To ensure that the city would not run short of capable removal defense attorneys, Katzmann, Markowitz and Nisha Agarwal, commissioner of the New York Mayor’s Office of Immigrant Affairs, also collaborated on the creation of the Immigrant Justice Corps, a fellowship that recruits the best law graduates in the US. Ostolaza is one of them.
Luis Mancheno, an Immigrant Justice Corps alum and now a fellow at Markowitz’s legal clinic, was another. He says people are often shocked to learn that if it weren’t for the New York City program, they would not be represented.
An Ecuadorian lawyer who himself was granted asylum in 2009, Mancheno went to law school again in the US to help other immigrants. He’s worked on about 40 cases with the Bronx Defenders.
“If people knew what a person goes through while in proceedings, what their families go through,” he says, “we would have hundreds more lawyers representing them.”
The work done in New York has resonated throughout the country. In New Jersey, the American Friends Service Committee has been running the Friends Representation Initiative of New Jersey, which has served 396 detained individuals. It launched in 2015.
In the Bay Area, the Alameda County Public Defender office started California’s first Public Defender Immigration Representation Project. Unlike its New York and New Jersey counterparts, Alameda only considers cases of either current or former clients in criminal proceedings, who also need immigration assistance.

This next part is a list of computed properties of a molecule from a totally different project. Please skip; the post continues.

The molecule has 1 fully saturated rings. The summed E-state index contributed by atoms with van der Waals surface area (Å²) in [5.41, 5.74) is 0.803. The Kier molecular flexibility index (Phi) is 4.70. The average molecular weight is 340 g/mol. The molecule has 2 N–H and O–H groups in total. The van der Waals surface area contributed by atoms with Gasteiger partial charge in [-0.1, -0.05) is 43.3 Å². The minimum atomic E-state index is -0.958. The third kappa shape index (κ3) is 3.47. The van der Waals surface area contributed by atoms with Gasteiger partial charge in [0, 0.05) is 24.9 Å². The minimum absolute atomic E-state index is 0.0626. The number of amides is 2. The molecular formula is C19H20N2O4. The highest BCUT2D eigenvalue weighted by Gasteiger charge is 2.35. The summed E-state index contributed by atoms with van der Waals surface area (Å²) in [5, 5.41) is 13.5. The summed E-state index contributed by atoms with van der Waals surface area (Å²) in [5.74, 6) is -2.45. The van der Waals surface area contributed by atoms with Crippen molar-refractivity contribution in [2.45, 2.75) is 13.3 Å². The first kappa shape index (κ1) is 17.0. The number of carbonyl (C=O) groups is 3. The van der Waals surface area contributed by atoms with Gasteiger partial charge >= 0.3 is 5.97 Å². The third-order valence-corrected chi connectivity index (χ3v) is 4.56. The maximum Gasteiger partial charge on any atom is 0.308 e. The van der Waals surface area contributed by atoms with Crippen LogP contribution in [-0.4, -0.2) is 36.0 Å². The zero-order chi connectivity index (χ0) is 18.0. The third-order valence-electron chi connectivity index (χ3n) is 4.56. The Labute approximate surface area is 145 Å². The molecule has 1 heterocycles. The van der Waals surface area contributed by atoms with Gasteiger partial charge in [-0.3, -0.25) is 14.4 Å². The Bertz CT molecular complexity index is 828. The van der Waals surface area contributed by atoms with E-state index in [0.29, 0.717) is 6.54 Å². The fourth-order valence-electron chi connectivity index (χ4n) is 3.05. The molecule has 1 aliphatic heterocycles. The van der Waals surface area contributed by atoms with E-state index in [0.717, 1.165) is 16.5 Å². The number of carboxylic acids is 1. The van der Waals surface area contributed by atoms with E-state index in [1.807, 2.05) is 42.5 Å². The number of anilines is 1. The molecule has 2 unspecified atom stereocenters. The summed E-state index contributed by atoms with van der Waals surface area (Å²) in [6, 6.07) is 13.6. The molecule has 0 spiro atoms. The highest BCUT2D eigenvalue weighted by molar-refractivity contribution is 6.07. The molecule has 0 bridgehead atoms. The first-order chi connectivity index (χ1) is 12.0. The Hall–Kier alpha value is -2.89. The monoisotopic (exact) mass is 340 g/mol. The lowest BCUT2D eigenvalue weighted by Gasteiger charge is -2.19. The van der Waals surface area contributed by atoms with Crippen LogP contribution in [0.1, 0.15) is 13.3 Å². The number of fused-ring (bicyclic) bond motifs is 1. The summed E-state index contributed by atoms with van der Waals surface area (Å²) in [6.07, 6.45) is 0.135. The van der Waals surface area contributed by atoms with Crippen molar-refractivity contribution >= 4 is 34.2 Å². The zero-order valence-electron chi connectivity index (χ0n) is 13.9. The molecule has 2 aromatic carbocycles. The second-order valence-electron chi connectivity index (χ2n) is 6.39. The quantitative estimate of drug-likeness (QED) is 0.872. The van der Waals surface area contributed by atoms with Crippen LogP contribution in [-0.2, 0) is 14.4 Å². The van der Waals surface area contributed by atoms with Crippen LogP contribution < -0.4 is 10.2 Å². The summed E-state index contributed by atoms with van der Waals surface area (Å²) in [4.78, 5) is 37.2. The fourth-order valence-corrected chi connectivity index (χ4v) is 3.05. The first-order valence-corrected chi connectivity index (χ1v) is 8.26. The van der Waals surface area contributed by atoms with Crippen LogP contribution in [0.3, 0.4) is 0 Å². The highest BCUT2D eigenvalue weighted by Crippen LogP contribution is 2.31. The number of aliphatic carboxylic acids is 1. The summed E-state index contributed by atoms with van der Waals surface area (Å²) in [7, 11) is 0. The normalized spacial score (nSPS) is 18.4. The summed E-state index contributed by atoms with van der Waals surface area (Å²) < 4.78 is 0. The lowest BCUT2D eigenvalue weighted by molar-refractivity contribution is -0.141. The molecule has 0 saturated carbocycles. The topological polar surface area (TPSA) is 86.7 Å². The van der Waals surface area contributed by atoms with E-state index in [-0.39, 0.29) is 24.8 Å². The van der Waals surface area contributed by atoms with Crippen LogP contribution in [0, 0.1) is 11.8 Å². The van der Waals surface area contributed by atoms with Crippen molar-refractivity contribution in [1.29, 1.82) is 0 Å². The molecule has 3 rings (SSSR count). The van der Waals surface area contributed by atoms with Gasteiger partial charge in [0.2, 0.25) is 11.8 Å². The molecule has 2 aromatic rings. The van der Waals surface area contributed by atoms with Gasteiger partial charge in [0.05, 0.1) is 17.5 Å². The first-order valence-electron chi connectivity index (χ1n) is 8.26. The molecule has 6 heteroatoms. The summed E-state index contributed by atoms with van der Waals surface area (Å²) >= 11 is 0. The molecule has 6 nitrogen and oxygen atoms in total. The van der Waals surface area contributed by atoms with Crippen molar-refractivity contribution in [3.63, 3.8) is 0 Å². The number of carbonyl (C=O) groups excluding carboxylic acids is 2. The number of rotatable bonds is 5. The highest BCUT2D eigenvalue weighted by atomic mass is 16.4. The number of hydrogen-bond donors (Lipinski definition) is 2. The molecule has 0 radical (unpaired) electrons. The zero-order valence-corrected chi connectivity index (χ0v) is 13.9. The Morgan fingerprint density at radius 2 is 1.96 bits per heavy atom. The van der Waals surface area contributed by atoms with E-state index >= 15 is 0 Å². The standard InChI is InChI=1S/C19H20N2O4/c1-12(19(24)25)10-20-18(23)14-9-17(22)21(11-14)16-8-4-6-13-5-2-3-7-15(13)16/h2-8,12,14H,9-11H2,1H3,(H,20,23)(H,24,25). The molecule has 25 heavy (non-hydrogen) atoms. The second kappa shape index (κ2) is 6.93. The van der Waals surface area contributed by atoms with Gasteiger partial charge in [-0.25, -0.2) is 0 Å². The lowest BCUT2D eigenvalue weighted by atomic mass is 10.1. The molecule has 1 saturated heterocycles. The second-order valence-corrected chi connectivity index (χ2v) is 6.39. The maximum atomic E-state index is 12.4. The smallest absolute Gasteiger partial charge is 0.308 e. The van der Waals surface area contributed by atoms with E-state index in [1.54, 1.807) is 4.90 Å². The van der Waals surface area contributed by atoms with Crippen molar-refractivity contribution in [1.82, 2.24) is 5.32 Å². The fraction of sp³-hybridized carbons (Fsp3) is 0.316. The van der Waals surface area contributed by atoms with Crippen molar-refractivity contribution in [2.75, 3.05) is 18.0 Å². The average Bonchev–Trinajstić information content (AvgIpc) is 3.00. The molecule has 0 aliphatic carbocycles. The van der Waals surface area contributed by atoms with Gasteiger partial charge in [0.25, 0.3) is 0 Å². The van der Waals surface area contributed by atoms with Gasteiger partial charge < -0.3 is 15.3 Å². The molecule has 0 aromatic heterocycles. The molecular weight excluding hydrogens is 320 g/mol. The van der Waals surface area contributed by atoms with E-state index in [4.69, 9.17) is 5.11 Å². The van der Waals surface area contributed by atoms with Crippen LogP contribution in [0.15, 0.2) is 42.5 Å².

Across the bay, the San Francisco Immigration Legal Defense Collaborative started in 2015. It offers universal representation to immigrant women and children whose cases have been prioritized by the San Francisco Immigration Court. The majority of these families have escaped violence in Central America.
Having an attorney has made a huge difference for De La Rosa. She remembers the day Ostolaza took her case.
“It was the best day of my life,” she says.
She was released on a $3,000 bond on August 25, 2015. For De La Rosa, the next step will be to focus on trying to confirm her status as a permanent resident, challenged many years ago, and cancel her deportation.
And that starts with having a chance to be represented in court.